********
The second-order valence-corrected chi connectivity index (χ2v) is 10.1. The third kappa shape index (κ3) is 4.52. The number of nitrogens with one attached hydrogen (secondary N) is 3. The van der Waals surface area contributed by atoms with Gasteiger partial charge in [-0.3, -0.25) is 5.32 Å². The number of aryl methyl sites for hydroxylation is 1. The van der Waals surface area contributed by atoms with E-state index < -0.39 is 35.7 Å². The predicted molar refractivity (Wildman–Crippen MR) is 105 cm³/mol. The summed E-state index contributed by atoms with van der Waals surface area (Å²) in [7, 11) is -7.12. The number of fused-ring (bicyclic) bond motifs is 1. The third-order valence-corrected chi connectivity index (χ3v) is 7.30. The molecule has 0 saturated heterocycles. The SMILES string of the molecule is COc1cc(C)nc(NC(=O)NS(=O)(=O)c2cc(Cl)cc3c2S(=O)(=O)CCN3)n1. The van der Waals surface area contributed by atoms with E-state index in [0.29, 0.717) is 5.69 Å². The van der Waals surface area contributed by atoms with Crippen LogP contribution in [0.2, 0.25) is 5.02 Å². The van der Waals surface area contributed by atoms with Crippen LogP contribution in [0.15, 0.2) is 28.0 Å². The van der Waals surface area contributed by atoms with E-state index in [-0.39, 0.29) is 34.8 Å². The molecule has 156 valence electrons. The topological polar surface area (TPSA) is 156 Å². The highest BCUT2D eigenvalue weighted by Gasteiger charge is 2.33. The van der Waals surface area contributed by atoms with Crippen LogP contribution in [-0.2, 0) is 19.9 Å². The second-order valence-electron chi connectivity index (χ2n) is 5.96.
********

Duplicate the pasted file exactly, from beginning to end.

The second-order valence-corrected chi connectivity index (χ2v) is 10.1. The third kappa shape index (κ3) is 4.52. The number of nitrogens with one attached hydrogen (secondary N) is 3. The van der Waals surface area contributed by atoms with Gasteiger partial charge in [-0.3, -0.25) is 5.32 Å². The number of aryl methyl sites for hydroxylation is 1. The van der Waals surface area contributed by atoms with E-state index < -0.39 is 35.7 Å². The predicted molar refractivity (Wildman–Crippen MR) is 105 cm³/mol. The summed E-state index contributed by atoms with van der Waals surface area (Å²) in [7, 11) is -7.12. The number of fused-ring (bicyclic) bond motifs is 1. The third-order valence-corrected chi connectivity index (χ3v) is 7.30. The molecule has 0 saturated heterocycles. The SMILES string of the molecule is COc1cc(C)nc(NC(=O)NS(=O)(=O)c2cc(Cl)cc3c2S(=O)(=O)CCN3)n1. The van der Waals surface area contributed by atoms with E-state index in [0.29, 0.717) is 5.69 Å². The van der Waals surface area contributed by atoms with Crippen LogP contribution in [0.2, 0.25) is 5.02 Å². The van der Waals surface area contributed by atoms with Crippen LogP contribution in [0.15, 0.2) is 28.0 Å². The van der Waals surface area contributed by atoms with E-state index in [-0.39, 0.29) is 34.8 Å². The molecule has 156 valence electrons. The topological polar surface area (TPSA) is 156 Å². The highest BCUT2D eigenvalue weighted by Gasteiger charge is 2.33. The van der Waals surface area contributed by atoms with Crippen LogP contribution in [-0.2, 0) is 19.9 Å². The second-order valence-electron chi connectivity index (χ2n) is 5.96.